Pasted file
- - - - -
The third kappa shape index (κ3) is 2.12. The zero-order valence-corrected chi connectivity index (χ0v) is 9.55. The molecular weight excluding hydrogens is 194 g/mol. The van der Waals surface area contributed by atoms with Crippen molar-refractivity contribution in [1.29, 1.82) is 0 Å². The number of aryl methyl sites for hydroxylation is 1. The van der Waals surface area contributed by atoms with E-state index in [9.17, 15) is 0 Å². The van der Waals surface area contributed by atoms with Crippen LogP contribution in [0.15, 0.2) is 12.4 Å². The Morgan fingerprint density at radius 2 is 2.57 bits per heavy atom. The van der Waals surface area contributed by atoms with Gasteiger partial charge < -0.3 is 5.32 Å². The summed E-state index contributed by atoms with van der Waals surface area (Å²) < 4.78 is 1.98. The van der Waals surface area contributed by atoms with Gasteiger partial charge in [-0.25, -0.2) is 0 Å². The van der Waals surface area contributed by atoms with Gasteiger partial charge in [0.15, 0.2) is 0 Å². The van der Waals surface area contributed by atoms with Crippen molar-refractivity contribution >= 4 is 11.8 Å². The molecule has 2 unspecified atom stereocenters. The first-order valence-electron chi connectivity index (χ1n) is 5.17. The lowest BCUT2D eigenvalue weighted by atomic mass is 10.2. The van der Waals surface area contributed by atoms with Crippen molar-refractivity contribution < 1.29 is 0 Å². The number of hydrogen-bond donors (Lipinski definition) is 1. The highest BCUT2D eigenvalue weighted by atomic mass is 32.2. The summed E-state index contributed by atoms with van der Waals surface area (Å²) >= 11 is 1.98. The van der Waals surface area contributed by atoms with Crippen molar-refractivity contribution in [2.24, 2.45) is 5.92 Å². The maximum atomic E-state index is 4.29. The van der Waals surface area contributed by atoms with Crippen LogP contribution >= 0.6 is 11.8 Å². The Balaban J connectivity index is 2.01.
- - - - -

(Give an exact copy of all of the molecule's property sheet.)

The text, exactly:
The third kappa shape index (κ3) is 2.12. The zero-order valence-corrected chi connectivity index (χ0v) is 9.55. The molecular weight excluding hydrogens is 194 g/mol. The van der Waals surface area contributed by atoms with Crippen molar-refractivity contribution in [1.29, 1.82) is 0 Å². The number of aryl methyl sites for hydroxylation is 1. The van der Waals surface area contributed by atoms with E-state index in [9.17, 15) is 0 Å². The van der Waals surface area contributed by atoms with Crippen LogP contribution in [0.15, 0.2) is 12.4 Å². The Morgan fingerprint density at radius 2 is 2.57 bits per heavy atom. The van der Waals surface area contributed by atoms with Gasteiger partial charge < -0.3 is 5.32 Å². The summed E-state index contributed by atoms with van der Waals surface area (Å²) < 4.78 is 1.98. The van der Waals surface area contributed by atoms with Gasteiger partial charge in [-0.25, -0.2) is 0 Å². The van der Waals surface area contributed by atoms with Gasteiger partial charge in [0.15, 0.2) is 0 Å². The van der Waals surface area contributed by atoms with Crippen molar-refractivity contribution >= 4 is 11.8 Å². The molecule has 2 unspecified atom stereocenters. The first-order valence-electron chi connectivity index (χ1n) is 5.17. The lowest BCUT2D eigenvalue weighted by atomic mass is 10.2. The van der Waals surface area contributed by atoms with Crippen molar-refractivity contribution < 1.29 is 0 Å². The number of hydrogen-bond donors (Lipinski definition) is 1. The highest BCUT2D eigenvalue weighted by atomic mass is 32.2. The summed E-state index contributed by atoms with van der Waals surface area (Å²) >= 11 is 1.98. The van der Waals surface area contributed by atoms with Crippen molar-refractivity contribution in [2.24, 2.45) is 5.92 Å². The maximum atomic E-state index is 4.29. The van der Waals surface area contributed by atoms with Crippen LogP contribution >= 0.6 is 11.8 Å². The Balaban J connectivity index is 2.01.